Predictive coding is increasingly being used in situations that in the past would have been viewed as too complex, such as document reviews that involve an analysis of multiple issues. As the technology becomes more powerful, and lawyers become more adept at using it, this trend is certain to continue.

In the future, legal teams working with data scientists will be able to make use of algorithms and regression models to show which arguments are likely to be the most persuasive in a dispute. On the other side of the bench, AI can help judges or adjudicators use technology to reach their decisions.

Collaboration is Key in a Hyper-Connected World

Collaboration between professionals will continue to be a key feature of successful dispute resolution to ensure expertise across the range of non-legal disciplines that often come into play. In a tech-driven world there is an even greater need for lawyers to work closely not only with technical experts but also with data scientists, cyber-experts, forensic consultants, and cyber-discovery specialists.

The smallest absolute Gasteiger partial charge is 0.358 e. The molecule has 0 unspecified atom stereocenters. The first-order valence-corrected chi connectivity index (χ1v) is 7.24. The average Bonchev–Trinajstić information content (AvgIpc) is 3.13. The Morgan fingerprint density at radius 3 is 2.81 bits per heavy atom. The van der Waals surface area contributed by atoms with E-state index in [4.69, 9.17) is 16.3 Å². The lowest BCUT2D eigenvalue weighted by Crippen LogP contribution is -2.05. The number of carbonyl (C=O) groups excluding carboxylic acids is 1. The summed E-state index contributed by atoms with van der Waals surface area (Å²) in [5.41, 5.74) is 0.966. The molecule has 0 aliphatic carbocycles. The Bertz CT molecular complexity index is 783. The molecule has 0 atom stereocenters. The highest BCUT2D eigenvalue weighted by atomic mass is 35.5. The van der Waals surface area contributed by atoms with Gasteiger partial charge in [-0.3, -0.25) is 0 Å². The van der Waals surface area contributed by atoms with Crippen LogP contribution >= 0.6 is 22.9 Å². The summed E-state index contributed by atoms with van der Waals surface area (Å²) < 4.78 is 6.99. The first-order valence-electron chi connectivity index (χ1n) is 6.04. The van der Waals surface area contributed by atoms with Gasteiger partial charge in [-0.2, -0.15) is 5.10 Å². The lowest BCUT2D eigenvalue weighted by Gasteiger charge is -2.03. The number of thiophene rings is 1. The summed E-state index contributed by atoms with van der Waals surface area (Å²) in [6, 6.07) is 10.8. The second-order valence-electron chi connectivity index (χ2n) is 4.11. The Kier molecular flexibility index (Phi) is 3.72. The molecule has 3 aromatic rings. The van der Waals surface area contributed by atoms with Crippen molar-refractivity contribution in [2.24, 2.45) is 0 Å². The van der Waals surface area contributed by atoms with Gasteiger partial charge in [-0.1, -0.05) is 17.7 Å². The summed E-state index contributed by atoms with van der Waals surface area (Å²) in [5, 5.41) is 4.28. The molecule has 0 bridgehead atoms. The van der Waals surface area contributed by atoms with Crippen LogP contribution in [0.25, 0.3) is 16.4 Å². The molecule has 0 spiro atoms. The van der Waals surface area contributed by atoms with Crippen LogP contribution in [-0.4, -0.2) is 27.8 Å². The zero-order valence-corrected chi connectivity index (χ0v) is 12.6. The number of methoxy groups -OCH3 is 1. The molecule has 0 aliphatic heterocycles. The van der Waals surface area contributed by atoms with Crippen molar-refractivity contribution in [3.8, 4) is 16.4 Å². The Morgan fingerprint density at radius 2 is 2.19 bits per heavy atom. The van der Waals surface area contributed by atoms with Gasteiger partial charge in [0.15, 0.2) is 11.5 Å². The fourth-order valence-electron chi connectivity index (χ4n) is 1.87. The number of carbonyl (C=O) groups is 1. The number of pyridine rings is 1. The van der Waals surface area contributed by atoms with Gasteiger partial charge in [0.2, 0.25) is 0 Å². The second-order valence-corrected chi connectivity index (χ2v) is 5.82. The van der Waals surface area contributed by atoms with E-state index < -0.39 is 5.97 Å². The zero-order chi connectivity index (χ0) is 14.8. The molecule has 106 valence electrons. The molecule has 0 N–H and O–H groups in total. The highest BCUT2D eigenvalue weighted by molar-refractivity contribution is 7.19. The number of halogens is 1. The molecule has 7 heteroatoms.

Lawyers are very accustomed to partnering with experts able to shoulder some of the workload, such as barristers for drafting and courtcraft, and expert witnesses to help prepare technical evidence. In the future, they will increasingly use data scientists to look for data patterns that can help build arguments. Many large organizations and law firms are already embedding data scientists into their legal teams, and this trend looks set to continue.

As technology advances, and AI is increasingly used in legal workstreams litigators of the future will need a more diverse set of skills and will need to be more adaptable and collaborative than ever before.

The Data Universe Is Expanding

Electronic disclosure has traditionally focused on emails, voice recordings, and mobile phone logs. More recently, disclosure has extended to messaging platforms. Complex financial databases, enterprise-wide information systems and biometric card entry systems now need to be considered too when disclosure obligations are considered. Technology continues to allow vast amounts of data to be generated and stored by companies, which becomes subject to review in legal proceedings. For example, the growth in online virtual meetings during COVID-19 lockdown using video-conferencing platforms will add to the data universe that needs to be considered in disclosure, as will the use of online collaborative tools by remote teams.